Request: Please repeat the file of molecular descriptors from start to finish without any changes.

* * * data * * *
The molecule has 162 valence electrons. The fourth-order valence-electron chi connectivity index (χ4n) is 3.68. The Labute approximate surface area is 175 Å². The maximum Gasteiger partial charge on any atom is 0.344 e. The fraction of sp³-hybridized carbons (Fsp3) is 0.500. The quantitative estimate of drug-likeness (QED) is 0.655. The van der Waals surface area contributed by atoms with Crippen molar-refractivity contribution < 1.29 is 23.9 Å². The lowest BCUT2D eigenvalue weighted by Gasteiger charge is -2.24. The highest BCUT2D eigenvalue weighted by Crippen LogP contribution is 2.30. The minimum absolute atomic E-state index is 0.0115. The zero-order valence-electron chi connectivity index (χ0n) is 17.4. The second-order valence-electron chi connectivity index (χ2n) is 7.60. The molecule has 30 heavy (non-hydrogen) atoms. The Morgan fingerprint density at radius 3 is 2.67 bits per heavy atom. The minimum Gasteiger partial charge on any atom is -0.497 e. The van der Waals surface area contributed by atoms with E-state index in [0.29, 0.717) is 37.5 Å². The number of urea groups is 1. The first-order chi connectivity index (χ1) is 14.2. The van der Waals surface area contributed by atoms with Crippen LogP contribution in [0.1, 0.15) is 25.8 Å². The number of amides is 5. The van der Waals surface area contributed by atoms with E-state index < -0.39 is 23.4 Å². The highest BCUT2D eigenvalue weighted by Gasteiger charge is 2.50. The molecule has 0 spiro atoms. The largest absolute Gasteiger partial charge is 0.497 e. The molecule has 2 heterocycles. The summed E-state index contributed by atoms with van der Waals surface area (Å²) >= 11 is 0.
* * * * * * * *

The molecule has 162 valence electrons. The fourth-order valence-electron chi connectivity index (χ4n) is 3.68. The Labute approximate surface area is 175 Å². The maximum Gasteiger partial charge on any atom is 0.344 e. The fraction of sp³-hybridized carbons (Fsp3) is 0.500. The quantitative estimate of drug-likeness (QED) is 0.655. The van der Waals surface area contributed by atoms with Crippen molar-refractivity contribution < 1.29 is 23.9 Å². The lowest BCUT2D eigenvalue weighted by Gasteiger charge is -2.24. The highest BCUT2D eigenvalue weighted by Crippen LogP contribution is 2.30. The minimum absolute atomic E-state index is 0.0115. The zero-order valence-electron chi connectivity index (χ0n) is 17.4. The second-order valence-electron chi connectivity index (χ2n) is 7.60. The molecule has 30 heavy (non-hydrogen) atoms. The Morgan fingerprint density at radius 3 is 2.67 bits per heavy atom. The minimum Gasteiger partial charge on any atom is -0.497 e. The van der Waals surface area contributed by atoms with E-state index in [0.29, 0.717) is 37.5 Å². The number of urea groups is 1. The first-order chi connectivity index (χ1) is 14.2. The van der Waals surface area contributed by atoms with Crippen LogP contribution in [0.1, 0.15) is 25.8 Å². The number of amides is 5. The van der Waals surface area contributed by atoms with E-state index < -0.39 is 23.4 Å². The highest BCUT2D eigenvalue weighted by Gasteiger charge is 2.50. The molecule has 0 spiro atoms. The largest absolute Gasteiger partial charge is 0.497 e. The molecule has 2 heterocycles. The summed E-state index contributed by atoms with van der Waals surface area (Å²) >= 11 is 0.